Copper Moon Guatemala Antigua: I make no secret that I enjoy Guatemalan coffees in general, but this single-batch roasted blend performs exceptionally well in a percolator. It’s categorized as a light roast, but it is still dark enough to get a nice flavor depth and capture notes of smoke, spice, and cocoa. Copper Moon is also socially and environmentally active, which just adds to the charm of their coffees.

We earn a commission if you make a purchase, at no additional cost to you.
12/05/2022 09:56 pm GMT

Volcanica Peru Tres Cumbres: The stovetop percolator brewing method is excellent at bringing out hidden nuances in coffee, and that’s a significant reason why Volcanica’s Peruvian Tres Cumbres organic beans work so well with it. The coffee is complex, with floral notes hidden among lemon grass and plum’s soft acidity and flavors. The finished result is a smooth finish and a mild cup that is good, either black or with milk and sugar.

Tres Cumbres Whole Bean Peruvian Coffee
$16.99 ($1.06 / Ounce)
  • Whole bean
  • Fresh roasted
  • 16-ounce
  • Peruvian coffee
  • Medium roast
We earn a commission if you make a purchase, at no additional cost to you.
12/06/2022 12:27 pm GMT

Barrie House Ethiopian Yirgacheffe: This medium roast Ethiopian coffee is Fair Trade and Organic certified, and while the brand isn’t one of the most well-known, they’ve been in business since the 1930s–which is a good sign that there’s a quality product. The coffee is rich in all the flavor notes I associate with Ethiopian beans. Still, the roast is light enough that the result out of a stovetop percolator doesn’t take on any pronounced bitterness—a smooth, velvety cup of coffee out of your percolator that’s still rich and full-bodied.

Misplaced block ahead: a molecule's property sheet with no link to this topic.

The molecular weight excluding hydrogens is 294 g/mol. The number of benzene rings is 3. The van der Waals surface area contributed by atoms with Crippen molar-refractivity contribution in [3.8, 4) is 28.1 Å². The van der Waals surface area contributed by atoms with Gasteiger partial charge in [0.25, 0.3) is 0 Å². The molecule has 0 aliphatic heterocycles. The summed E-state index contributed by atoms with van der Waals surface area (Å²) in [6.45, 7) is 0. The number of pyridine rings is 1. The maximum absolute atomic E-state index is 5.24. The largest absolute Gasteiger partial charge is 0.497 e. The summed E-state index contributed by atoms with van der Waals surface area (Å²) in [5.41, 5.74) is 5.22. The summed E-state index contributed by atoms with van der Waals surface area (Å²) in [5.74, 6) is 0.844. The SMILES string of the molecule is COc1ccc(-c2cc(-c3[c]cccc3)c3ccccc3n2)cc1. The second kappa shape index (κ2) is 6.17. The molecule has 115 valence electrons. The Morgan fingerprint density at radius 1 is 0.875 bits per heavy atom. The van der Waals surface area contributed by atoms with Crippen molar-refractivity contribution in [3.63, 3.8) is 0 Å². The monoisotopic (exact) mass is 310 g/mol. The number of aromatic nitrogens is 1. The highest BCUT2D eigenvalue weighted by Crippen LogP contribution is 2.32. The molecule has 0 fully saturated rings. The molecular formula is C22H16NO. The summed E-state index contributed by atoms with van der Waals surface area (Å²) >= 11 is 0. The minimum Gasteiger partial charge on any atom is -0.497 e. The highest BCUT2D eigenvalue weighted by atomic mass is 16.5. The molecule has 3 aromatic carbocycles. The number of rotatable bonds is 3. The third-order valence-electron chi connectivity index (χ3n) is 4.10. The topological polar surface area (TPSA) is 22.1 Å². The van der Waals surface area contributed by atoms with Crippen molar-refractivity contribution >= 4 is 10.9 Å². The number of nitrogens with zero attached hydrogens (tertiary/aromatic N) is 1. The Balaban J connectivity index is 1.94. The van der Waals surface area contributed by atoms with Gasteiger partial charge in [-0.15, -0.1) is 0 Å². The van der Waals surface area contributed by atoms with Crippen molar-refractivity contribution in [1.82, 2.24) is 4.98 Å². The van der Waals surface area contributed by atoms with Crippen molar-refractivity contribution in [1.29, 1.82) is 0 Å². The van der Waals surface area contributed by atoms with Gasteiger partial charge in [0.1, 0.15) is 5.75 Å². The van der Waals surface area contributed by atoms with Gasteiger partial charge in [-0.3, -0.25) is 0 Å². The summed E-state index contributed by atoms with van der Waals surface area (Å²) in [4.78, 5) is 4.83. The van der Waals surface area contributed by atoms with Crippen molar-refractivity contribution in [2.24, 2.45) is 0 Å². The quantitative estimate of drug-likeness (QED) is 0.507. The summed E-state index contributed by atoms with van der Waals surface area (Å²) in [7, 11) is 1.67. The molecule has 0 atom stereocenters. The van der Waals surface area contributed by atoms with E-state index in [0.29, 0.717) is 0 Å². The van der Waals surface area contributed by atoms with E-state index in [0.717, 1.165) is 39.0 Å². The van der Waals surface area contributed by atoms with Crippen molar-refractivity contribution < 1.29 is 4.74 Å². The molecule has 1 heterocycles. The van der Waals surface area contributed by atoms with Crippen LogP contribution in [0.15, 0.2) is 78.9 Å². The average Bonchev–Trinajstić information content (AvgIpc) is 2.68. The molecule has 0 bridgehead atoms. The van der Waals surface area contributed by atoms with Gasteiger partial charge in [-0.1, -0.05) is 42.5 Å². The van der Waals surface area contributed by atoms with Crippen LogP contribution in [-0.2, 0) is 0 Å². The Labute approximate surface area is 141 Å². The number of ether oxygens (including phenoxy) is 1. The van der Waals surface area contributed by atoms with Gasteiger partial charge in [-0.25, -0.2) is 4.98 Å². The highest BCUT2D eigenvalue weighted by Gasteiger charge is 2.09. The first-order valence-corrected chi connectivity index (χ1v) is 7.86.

Barrie House Ethiopian Yirgacheffe Whole Bean Coffee
$23.99 ($0.75 / Ounce)
  • Ethiopian Yirgacheffe Single Origin
  • Whole Bean Coffee
  • 2 lb Bag
  • Fair Trade
  • Organic Certified
  • Medium Roast
  • 100% Arabica Coffee Beans
We earn a commission if you make a purchase, at no additional cost to you.
12/05/2022 10:36 am GMT

Volcanica Sumatra Mandheling: This is perhaps the darkest of the coffees I’d recommend for stovetop percolator brewing, but Volcanica’s Sumatra Mandheling is worth trying if you want something with a more robust flavor. It can be tricky to find medium or lighter roast Sumatran coffees, but this blend hits the balance in the tendency towards Indonesian coffees to come in darker roasts. It’s still on the darker side of medium, but it’s not so roasted that the percolator process will produce burned flavors. 

Volcanica Sumatra Mandheling Coffee
$19.99 ($1.25 / Ounce)
  • Sumatra Mandheling Coffee
  • Medium Roast
  • Whole Bean
  • Fresh Roasted
  • 16-ounce
We earn a commission if you make a purchase, at no additional cost to you.
12/05/2022 12:01 pm GMT

Author

  • Savannah McClelland

    Savannah is a coffee lover who took her appreciation of the brew to the next level starting in college, becoming a barista before combining her love of writing with her affection for a good brew. She has written for several publications including Cracked.com and TopTenz, and also works as a ghostwriter.